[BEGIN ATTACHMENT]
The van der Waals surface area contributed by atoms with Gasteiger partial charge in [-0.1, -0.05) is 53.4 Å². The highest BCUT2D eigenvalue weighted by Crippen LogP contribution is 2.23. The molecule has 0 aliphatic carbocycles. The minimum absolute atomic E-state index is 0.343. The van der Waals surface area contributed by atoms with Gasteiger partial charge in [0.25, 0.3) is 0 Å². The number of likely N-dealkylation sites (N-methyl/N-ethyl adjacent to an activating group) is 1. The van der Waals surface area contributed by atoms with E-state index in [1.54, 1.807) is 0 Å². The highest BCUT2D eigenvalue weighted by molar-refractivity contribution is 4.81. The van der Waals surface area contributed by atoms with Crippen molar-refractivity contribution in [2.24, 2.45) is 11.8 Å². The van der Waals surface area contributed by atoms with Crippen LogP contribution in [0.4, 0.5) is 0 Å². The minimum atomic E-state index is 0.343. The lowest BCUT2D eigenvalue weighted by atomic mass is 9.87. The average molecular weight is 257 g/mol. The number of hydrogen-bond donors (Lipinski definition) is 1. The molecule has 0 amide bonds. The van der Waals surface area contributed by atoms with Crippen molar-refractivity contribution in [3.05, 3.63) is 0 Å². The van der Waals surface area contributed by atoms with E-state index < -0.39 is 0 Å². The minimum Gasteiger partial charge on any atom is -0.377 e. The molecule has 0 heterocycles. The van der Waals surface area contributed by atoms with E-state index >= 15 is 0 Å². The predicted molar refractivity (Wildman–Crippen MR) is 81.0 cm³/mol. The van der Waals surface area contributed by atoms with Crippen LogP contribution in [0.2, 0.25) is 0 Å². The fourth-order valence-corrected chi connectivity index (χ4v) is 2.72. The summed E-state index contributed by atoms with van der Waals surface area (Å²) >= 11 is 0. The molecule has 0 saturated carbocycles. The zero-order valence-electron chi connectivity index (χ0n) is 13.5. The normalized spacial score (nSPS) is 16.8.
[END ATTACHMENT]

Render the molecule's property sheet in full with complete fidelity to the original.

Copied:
The van der Waals surface area contributed by atoms with Gasteiger partial charge in [-0.1, -0.05) is 53.4 Å². The highest BCUT2D eigenvalue weighted by Crippen LogP contribution is 2.23. The molecule has 0 aliphatic carbocycles. The minimum absolute atomic E-state index is 0.343. The van der Waals surface area contributed by atoms with Gasteiger partial charge in [0.25, 0.3) is 0 Å². The number of likely N-dealkylation sites (N-methyl/N-ethyl adjacent to an activating group) is 1. The van der Waals surface area contributed by atoms with E-state index in [1.54, 1.807) is 0 Å². The highest BCUT2D eigenvalue weighted by molar-refractivity contribution is 4.81. The van der Waals surface area contributed by atoms with Crippen molar-refractivity contribution in [2.24, 2.45) is 11.8 Å². The van der Waals surface area contributed by atoms with Crippen LogP contribution in [0.4, 0.5) is 0 Å². The minimum atomic E-state index is 0.343. The lowest BCUT2D eigenvalue weighted by atomic mass is 9.87. The average molecular weight is 257 g/mol. The number of hydrogen-bond donors (Lipinski definition) is 1. The molecule has 0 amide bonds. The van der Waals surface area contributed by atoms with Crippen molar-refractivity contribution in [3.05, 3.63) is 0 Å². The van der Waals surface area contributed by atoms with E-state index < -0.39 is 0 Å². The minimum Gasteiger partial charge on any atom is -0.377 e. The molecule has 0 heterocycles. The van der Waals surface area contributed by atoms with E-state index >= 15 is 0 Å². The predicted molar refractivity (Wildman–Crippen MR) is 81.0 cm³/mol. The van der Waals surface area contributed by atoms with Crippen LogP contribution in [0.2, 0.25) is 0 Å². The fourth-order valence-corrected chi connectivity index (χ4v) is 2.72. The summed E-state index contributed by atoms with van der Waals surface area (Å²) >= 11 is 0. The molecule has 0 saturated carbocycles. The zero-order valence-electron chi connectivity index (χ0n) is 13.5. The normalized spacial score (nSPS) is 16.8.